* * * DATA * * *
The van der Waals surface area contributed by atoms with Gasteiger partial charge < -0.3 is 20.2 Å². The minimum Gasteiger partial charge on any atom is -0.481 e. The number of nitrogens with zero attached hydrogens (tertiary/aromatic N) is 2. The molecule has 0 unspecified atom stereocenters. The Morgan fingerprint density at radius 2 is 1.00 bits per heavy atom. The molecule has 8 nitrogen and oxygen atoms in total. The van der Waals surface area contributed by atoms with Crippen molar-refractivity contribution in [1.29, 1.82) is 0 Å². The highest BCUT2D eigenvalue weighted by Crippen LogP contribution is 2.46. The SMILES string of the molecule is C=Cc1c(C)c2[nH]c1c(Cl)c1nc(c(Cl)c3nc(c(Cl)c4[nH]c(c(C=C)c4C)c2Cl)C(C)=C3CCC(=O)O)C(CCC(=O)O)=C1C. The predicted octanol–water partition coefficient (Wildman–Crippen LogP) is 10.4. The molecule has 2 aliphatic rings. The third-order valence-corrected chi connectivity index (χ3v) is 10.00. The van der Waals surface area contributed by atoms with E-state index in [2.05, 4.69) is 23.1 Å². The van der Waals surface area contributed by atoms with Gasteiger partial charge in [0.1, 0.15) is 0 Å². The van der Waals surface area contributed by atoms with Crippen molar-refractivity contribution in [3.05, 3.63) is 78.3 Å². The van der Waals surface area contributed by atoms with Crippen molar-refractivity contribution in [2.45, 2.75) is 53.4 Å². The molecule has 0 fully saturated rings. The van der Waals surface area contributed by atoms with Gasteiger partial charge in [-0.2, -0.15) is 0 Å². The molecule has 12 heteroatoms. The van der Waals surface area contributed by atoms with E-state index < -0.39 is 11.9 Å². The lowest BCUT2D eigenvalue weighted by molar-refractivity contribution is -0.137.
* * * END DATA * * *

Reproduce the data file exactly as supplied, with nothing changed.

The van der Waals surface area contributed by atoms with Gasteiger partial charge < -0.3 is 20.2 Å². The minimum Gasteiger partial charge on any atom is -0.481 e. The number of nitrogens with zero attached hydrogens (tertiary/aromatic N) is 2. The molecule has 0 unspecified atom stereocenters. The Morgan fingerprint density at radius 2 is 1.00 bits per heavy atom. The molecule has 8 nitrogen and oxygen atoms in total. The van der Waals surface area contributed by atoms with Crippen molar-refractivity contribution in [1.29, 1.82) is 0 Å². The highest BCUT2D eigenvalue weighted by Crippen LogP contribution is 2.46. The SMILES string of the molecule is C=Cc1c(C)c2[nH]c1c(Cl)c1nc(c(Cl)c3nc(c(Cl)c4[nH]c(c(C=C)c4C)c2Cl)C(C)=C3CCC(=O)O)C(CCC(=O)O)=C1C. The predicted octanol–water partition coefficient (Wildman–Crippen LogP) is 10.4. The molecule has 2 aliphatic rings. The third-order valence-corrected chi connectivity index (χ3v) is 10.00. The van der Waals surface area contributed by atoms with E-state index in [2.05, 4.69) is 23.1 Å². The van der Waals surface area contributed by atoms with Gasteiger partial charge in [0.1, 0.15) is 0 Å². The van der Waals surface area contributed by atoms with Crippen molar-refractivity contribution in [3.05, 3.63) is 78.3 Å². The van der Waals surface area contributed by atoms with Crippen molar-refractivity contribution in [2.45, 2.75) is 53.4 Å². The molecule has 0 fully saturated rings. The van der Waals surface area contributed by atoms with Gasteiger partial charge in [-0.2, -0.15) is 0 Å². The molecule has 12 heteroatoms. The van der Waals surface area contributed by atoms with E-state index < -0.39 is 11.9 Å². The lowest BCUT2D eigenvalue weighted by molar-refractivity contribution is -0.137.